OPINION: I was a teacher for 22 years. I watched as some teachers put in minimal effort but were paid the same as those who prepared well and went the extra mile.
In the private sector if you work hard and go above and beyond you get rewarded accordingly. In education you only get paid more for length of service. You can be the best teacher in the school, help with extra curricula activities, inspire children to achieve their best and always go the extra mile but you might earn less than the pretty average teacher next door because she’s been a teacher for ten years longer.
Good teachers shouldn’t just be measured on their student’s test results. Great teachers might be teaching special needs children, they might be so inspiring the kid who was going to wag that day shows up because they’re actually starting to enjoy school, or they might start a technology club in their lunch break. It could even be the teachers who are good at middle management.
Parents, students and principals know who the best teachers are.
That’s why ACT has said it would introduce the Teaching Excellence Reward Fund. It’s a $250 million annual fund that will be allocated to schools, based on the number of teachers at that school.
Principals would oversee the Teaching Excellence Reward Fund. They would have discretion to provide awards to teachers who have demonstrated excellence. There is no formula imposed by Government, this is not ‘performance pay’ it is an Excellence Reward Fund that a principal can use over and above normal salaries, just like any boss of a small to medium enterprise is in charge of remuneration.
All too often teachers move out of classroom roles where they excel and into middle management so they can get a pay rise. This fund would keep our best teachers in the classroom.
Some principals have criticised this and said it couldn’t be done. The fund is modelled off the Academic Endowment Fund at Auckland Grammar which is funded by donations and benefactors. Grammar has proved the fund can work.
ACT is also proposing higher standards for Teaching Registration. Across all of the standardised international measures, PISA, PIRLS, and TIMSS, New Zealand students are in a sustained decline. Students today are learning less than they were 10 years ago. We were once a top performer and are on our way to being a middling one.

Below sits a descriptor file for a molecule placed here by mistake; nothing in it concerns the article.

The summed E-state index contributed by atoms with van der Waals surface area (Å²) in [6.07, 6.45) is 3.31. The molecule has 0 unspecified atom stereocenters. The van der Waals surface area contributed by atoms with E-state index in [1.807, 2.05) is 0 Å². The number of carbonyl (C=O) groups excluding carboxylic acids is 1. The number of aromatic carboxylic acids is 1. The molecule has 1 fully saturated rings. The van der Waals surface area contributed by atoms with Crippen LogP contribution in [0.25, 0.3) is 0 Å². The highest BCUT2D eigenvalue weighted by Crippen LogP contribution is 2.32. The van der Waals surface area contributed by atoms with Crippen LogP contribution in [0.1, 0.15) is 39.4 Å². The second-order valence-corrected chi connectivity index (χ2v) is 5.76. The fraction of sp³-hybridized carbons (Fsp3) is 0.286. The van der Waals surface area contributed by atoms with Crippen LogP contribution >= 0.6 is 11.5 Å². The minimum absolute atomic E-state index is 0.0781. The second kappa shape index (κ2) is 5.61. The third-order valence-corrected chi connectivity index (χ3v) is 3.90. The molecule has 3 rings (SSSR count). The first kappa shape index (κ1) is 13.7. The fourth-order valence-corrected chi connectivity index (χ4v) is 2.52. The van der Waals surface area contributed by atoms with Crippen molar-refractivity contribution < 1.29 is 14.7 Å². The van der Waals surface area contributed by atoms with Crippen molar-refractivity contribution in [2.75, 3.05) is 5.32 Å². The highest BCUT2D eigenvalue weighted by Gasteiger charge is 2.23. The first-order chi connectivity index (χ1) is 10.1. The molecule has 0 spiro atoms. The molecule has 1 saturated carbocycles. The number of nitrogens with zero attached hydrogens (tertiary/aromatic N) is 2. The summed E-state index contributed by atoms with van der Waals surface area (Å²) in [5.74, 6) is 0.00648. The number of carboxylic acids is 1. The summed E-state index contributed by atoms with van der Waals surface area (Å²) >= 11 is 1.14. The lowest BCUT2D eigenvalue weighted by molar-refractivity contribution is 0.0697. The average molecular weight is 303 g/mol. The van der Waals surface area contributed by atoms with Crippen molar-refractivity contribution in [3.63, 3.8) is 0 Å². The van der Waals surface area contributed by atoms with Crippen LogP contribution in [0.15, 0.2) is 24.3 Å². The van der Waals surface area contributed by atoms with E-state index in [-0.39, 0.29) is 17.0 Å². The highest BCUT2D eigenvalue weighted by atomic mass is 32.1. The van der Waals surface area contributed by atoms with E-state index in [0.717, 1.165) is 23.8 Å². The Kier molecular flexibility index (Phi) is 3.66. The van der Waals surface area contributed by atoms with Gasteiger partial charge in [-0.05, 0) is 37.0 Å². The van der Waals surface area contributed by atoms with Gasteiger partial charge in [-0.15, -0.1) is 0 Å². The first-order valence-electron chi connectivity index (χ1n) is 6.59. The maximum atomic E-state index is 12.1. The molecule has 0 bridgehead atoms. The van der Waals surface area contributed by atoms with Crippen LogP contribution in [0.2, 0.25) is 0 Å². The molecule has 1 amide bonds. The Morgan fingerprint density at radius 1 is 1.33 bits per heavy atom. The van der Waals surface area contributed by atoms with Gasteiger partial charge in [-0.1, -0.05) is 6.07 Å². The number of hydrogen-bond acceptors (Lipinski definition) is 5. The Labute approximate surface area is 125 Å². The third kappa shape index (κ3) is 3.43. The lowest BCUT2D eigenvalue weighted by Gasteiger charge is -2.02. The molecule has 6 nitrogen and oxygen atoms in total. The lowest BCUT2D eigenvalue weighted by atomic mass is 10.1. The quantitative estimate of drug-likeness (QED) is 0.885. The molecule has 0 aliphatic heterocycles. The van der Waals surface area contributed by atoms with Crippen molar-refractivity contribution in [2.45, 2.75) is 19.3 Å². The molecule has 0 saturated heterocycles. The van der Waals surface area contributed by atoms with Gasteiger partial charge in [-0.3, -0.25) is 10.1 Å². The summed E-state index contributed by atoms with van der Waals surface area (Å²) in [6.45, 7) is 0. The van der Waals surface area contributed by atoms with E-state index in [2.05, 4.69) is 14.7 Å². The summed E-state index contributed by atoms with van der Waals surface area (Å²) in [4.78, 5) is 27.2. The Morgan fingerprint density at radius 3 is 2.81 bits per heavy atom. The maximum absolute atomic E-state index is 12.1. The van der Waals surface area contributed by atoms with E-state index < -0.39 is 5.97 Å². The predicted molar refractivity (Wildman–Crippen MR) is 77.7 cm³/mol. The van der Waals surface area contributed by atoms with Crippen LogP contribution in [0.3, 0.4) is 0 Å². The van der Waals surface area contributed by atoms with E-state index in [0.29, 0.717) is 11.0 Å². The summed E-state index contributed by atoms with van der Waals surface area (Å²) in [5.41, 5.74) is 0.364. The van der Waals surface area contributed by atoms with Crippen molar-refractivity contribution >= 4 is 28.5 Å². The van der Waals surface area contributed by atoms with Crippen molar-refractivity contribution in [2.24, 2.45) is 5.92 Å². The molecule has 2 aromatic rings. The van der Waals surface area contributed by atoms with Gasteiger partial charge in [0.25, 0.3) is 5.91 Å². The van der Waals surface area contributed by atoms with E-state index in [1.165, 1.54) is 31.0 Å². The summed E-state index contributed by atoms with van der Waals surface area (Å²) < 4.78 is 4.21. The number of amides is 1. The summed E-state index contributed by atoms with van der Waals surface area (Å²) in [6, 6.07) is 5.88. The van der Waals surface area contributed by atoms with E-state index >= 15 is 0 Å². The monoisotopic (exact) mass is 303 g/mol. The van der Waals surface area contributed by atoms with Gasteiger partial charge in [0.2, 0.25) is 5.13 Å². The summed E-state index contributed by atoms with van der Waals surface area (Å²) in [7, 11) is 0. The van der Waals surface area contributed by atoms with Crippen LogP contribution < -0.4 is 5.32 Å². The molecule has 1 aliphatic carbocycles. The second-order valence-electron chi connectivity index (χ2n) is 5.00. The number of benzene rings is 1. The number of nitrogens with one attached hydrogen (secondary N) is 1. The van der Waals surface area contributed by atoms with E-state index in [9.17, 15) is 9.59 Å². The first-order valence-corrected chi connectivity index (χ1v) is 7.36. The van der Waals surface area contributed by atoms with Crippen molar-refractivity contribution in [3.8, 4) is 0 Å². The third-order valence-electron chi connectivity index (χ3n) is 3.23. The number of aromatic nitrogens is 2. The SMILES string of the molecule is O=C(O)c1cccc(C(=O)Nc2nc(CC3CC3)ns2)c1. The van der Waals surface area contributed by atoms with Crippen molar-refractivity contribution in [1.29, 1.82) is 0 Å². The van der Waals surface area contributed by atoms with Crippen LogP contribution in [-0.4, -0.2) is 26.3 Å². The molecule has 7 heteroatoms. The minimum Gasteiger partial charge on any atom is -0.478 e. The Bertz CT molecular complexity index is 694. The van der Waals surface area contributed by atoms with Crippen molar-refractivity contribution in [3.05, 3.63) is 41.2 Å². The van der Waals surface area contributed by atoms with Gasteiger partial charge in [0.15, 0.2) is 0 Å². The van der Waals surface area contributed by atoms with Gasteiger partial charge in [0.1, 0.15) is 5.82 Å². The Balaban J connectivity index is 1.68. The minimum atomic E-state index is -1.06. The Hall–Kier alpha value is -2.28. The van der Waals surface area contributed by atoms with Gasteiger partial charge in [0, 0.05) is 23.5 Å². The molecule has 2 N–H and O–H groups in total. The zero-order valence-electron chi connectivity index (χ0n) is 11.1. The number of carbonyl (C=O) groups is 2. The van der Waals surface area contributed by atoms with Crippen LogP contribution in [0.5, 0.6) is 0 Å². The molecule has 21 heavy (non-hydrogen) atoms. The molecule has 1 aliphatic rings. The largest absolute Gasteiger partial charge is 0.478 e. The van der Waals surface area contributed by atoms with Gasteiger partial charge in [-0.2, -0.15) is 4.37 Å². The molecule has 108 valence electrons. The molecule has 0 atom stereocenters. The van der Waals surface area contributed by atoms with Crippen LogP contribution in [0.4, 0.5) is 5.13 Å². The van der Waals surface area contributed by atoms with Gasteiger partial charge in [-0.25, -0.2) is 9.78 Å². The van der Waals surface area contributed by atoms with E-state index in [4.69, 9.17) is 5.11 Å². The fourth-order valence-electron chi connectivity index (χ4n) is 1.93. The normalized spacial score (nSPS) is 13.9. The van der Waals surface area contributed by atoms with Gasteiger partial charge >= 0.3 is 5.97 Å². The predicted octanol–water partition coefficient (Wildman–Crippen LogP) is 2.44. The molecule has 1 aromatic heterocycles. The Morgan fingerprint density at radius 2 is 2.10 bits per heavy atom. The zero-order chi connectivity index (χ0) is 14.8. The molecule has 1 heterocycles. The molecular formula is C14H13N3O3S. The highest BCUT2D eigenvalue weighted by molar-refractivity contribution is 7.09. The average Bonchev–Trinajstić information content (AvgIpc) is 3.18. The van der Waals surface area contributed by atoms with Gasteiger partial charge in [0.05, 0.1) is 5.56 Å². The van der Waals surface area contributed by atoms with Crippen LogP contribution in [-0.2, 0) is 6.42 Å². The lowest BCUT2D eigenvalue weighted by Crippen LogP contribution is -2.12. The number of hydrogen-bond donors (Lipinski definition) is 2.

The Teaching Council requires teachers to renew their practicing certificate annually. It requires teachers to have completed ‘professional development’ but it doesn’t specify what that development is.
The only separate requirement is for teachers to have continued to develop and practice te reo me ngā tikanga Māori.
We believe maths, science and English are equally important and should also be singled out when teachers renew their practising certificates to teach our future generations. Many teachers have themselves said they don’t feel confident teaching maths.
We would ensure that primary and intermediate teachers undertake professional development in maths, science and technology, and English, alongside te reo me ngā tikanga.
These would include minimum standards, for example all teachers should work towards NCEA Level 2 maths at a minimum. It’s difficult to be inspired to excellence by someone who themselves failed Year 12.
It’s time for teachers get back to doing the work that will set children up for better lives. Teaching so-called “white privilege” will only leave children feeling isolated and guilty. Let’s focus on the positives for kids and empowering teachers so our children are ready for successful future.
This opinion piece was written by ACT MP Chris Baillie. Before entering Parliament, Chris worked for fifteen years as a teacher for students with special learning needs, and before that 14 years as a Policeman.
Chris also owns a small business employing 30 people.
He has a strong interest in sport and music, being an enthusiastic supporter of the local Nelson jazz scene.